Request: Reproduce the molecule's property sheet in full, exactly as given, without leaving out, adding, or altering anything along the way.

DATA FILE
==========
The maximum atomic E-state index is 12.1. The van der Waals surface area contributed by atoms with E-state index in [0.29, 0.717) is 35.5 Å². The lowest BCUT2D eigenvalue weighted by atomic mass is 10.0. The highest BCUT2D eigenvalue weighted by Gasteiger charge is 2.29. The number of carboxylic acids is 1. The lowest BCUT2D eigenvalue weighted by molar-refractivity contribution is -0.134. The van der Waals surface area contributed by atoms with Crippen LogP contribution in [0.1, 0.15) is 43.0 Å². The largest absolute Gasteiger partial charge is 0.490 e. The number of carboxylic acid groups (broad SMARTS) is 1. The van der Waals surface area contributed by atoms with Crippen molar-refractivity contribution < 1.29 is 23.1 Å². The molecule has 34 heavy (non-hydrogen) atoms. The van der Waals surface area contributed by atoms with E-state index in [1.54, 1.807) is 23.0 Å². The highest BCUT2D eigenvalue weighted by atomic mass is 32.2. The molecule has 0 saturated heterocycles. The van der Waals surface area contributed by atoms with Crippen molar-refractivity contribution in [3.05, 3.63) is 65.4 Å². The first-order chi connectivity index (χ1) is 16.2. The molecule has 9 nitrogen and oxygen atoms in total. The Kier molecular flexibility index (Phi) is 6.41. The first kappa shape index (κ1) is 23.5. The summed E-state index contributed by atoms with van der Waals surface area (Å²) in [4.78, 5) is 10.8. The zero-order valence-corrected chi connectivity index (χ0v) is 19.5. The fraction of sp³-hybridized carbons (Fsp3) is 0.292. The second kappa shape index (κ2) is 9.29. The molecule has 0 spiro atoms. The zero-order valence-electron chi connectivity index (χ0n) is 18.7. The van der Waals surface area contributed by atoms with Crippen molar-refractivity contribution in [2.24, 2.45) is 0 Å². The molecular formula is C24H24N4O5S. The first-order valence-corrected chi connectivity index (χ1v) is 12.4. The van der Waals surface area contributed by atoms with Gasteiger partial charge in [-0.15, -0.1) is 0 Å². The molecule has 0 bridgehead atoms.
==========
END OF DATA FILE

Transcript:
The maximum atomic E-state index is 12.1. The van der Waals surface area contributed by atoms with E-state index in [0.29, 0.717) is 35.5 Å². The lowest BCUT2D eigenvalue weighted by atomic mass is 10.0. The highest BCUT2D eigenvalue weighted by Gasteiger charge is 2.29. The number of carboxylic acids is 1. The lowest BCUT2D eigenvalue weighted by molar-refractivity contribution is -0.134. The van der Waals surface area contributed by atoms with Crippen LogP contribution in [0.1, 0.15) is 43.0 Å². The largest absolute Gasteiger partial charge is 0.490 e. The number of carboxylic acid groups (broad SMARTS) is 1. The van der Waals surface area contributed by atoms with Crippen molar-refractivity contribution < 1.29 is 23.1 Å². The molecule has 34 heavy (non-hydrogen) atoms. The van der Waals surface area contributed by atoms with E-state index in [1.54, 1.807) is 23.0 Å². The highest BCUT2D eigenvalue weighted by atomic mass is 32.2. The molecule has 0 saturated heterocycles. The van der Waals surface area contributed by atoms with Crippen molar-refractivity contribution in [3.05, 3.63) is 65.4 Å². The first-order chi connectivity index (χ1) is 16.2. The molecule has 9 nitrogen and oxygen atoms in total. The Kier molecular flexibility index (Phi) is 6.41. The first kappa shape index (κ1) is 23.5. The summed E-state index contributed by atoms with van der Waals surface area (Å²) in [4.78, 5) is 10.8. The zero-order valence-corrected chi connectivity index (χ0v) is 19.5. The fraction of sp³-hybridized carbons (Fsp3) is 0.292. The second kappa shape index (κ2) is 9.29. The molecule has 0 spiro atoms. The zero-order valence-electron chi connectivity index (χ0n) is 18.7. The van der Waals surface area contributed by atoms with Crippen molar-refractivity contribution in [2.24, 2.45) is 0 Å². The molecular formula is C24H24N4O5S. The first-order valence-corrected chi connectivity index (χ1v) is 12.4. The van der Waals surface area contributed by atoms with Gasteiger partial charge in [-0.15, -0.1) is 0 Å². The molecule has 0 bridgehead atoms.